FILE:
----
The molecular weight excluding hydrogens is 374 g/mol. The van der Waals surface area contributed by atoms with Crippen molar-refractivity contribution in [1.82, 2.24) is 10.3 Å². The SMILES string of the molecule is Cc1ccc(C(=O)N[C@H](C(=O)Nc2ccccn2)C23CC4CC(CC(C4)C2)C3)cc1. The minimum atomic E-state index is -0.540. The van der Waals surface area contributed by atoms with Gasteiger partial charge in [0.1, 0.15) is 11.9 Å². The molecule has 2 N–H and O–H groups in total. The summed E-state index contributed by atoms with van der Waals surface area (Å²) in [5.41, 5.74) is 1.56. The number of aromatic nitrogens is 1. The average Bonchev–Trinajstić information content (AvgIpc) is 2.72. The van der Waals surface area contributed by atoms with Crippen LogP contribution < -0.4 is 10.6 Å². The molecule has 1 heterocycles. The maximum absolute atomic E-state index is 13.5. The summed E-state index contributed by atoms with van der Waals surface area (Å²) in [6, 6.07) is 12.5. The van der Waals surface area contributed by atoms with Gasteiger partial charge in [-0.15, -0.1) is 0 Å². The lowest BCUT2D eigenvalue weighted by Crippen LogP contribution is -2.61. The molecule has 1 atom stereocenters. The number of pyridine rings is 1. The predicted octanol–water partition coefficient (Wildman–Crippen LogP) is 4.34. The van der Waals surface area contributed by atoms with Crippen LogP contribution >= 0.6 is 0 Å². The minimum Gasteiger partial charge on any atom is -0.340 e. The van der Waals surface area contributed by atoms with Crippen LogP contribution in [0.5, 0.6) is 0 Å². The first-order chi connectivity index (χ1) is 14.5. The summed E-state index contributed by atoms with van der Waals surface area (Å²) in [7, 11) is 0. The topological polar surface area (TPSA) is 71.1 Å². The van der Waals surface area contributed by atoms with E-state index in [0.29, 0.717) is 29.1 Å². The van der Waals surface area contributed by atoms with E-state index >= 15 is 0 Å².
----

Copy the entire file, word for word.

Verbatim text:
The molecular weight excluding hydrogens is 374 g/mol. The van der Waals surface area contributed by atoms with Crippen molar-refractivity contribution in [1.82, 2.24) is 10.3 Å². The SMILES string of the molecule is Cc1ccc(C(=O)N[C@H](C(=O)Nc2ccccn2)C23CC4CC(CC(C4)C2)C3)cc1. The minimum atomic E-state index is -0.540. The van der Waals surface area contributed by atoms with Gasteiger partial charge in [0.1, 0.15) is 11.9 Å². The molecule has 2 N–H and O–H groups in total. The summed E-state index contributed by atoms with van der Waals surface area (Å²) in [5.41, 5.74) is 1.56. The number of aromatic nitrogens is 1. The average Bonchev–Trinajstić information content (AvgIpc) is 2.72. The van der Waals surface area contributed by atoms with Crippen LogP contribution < -0.4 is 10.6 Å². The molecule has 1 heterocycles. The maximum absolute atomic E-state index is 13.5. The summed E-state index contributed by atoms with van der Waals surface area (Å²) in [6, 6.07) is 12.5. The van der Waals surface area contributed by atoms with Gasteiger partial charge in [-0.15, -0.1) is 0 Å². The lowest BCUT2D eigenvalue weighted by Crippen LogP contribution is -2.61. The molecule has 1 atom stereocenters. The number of pyridine rings is 1. The predicted octanol–water partition coefficient (Wildman–Crippen LogP) is 4.34. The van der Waals surface area contributed by atoms with Crippen LogP contribution >= 0.6 is 0 Å². The minimum Gasteiger partial charge on any atom is -0.340 e. The van der Waals surface area contributed by atoms with Crippen LogP contribution in [0.5, 0.6) is 0 Å². The first-order chi connectivity index (χ1) is 14.5. The summed E-state index contributed by atoms with van der Waals surface area (Å²) in [7, 11) is 0. The topological polar surface area (TPSA) is 71.1 Å². The van der Waals surface area contributed by atoms with E-state index in [0.29, 0.717) is 29.1 Å². The van der Waals surface area contributed by atoms with E-state index >= 15 is 0 Å².